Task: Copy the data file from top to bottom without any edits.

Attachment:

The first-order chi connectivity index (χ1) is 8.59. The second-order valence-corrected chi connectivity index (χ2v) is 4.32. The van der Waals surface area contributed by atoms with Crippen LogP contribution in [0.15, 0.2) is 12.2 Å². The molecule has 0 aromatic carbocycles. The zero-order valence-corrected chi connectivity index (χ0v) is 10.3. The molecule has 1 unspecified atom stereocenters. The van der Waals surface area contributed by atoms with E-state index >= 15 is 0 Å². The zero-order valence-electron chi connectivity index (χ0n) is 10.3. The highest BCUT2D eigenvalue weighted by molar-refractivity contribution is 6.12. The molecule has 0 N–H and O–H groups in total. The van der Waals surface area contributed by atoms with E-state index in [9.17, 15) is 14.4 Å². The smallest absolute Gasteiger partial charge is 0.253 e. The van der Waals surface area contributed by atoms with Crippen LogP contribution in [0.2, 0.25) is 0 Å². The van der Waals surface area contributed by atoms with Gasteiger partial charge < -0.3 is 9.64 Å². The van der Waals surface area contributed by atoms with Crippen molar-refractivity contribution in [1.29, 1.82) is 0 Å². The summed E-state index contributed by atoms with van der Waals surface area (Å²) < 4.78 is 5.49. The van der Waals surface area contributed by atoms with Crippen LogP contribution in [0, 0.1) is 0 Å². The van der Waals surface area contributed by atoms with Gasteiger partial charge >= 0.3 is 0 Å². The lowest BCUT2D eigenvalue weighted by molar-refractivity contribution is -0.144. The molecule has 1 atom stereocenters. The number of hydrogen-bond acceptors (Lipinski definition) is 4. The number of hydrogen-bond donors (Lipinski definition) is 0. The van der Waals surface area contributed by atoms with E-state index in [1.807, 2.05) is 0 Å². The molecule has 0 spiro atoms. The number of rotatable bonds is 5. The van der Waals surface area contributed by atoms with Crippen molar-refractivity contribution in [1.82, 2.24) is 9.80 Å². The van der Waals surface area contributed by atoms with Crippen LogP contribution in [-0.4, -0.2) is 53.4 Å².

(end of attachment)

The first-order chi connectivity index (χ1) is 8.59. The second-order valence-corrected chi connectivity index (χ2v) is 4.32. The van der Waals surface area contributed by atoms with Crippen LogP contribution in [0.15, 0.2) is 12.2 Å². The molecule has 0 aromatic carbocycles. The zero-order valence-corrected chi connectivity index (χ0v) is 10.3. The molecule has 1 unspecified atom stereocenters. The van der Waals surface area contributed by atoms with E-state index >= 15 is 0 Å². The zero-order valence-electron chi connectivity index (χ0n) is 10.3. The highest BCUT2D eigenvalue weighted by molar-refractivity contribution is 6.12. The molecule has 0 N–H and O–H groups in total. The van der Waals surface area contributed by atoms with E-state index in [9.17, 15) is 14.4 Å². The smallest absolute Gasteiger partial charge is 0.253 e. The van der Waals surface area contributed by atoms with Crippen LogP contribution in [0.2, 0.25) is 0 Å². The van der Waals surface area contributed by atoms with Gasteiger partial charge < -0.3 is 9.64 Å². The van der Waals surface area contributed by atoms with Crippen molar-refractivity contribution in [1.29, 1.82) is 0 Å². The summed E-state index contributed by atoms with van der Waals surface area (Å²) < 4.78 is 5.49. The van der Waals surface area contributed by atoms with Crippen LogP contribution in [0, 0.1) is 0 Å². The van der Waals surface area contributed by atoms with Gasteiger partial charge >= 0.3 is 0 Å². The lowest BCUT2D eigenvalue weighted by molar-refractivity contribution is -0.144. The molecule has 1 atom stereocenters. The number of hydrogen-bond acceptors (Lipinski definition) is 4. The number of hydrogen-bond donors (Lipinski definition) is 0. The van der Waals surface area contributed by atoms with E-state index in [1.807, 2.05) is 0 Å². The molecule has 0 spiro atoms. The number of rotatable bonds is 5. The van der Waals surface area contributed by atoms with Crippen molar-refractivity contribution in [1.82, 2.24) is 9.80 Å². The van der Waals surface area contributed by atoms with Crippen LogP contribution in [-0.4, -0.2) is 53.4 Å².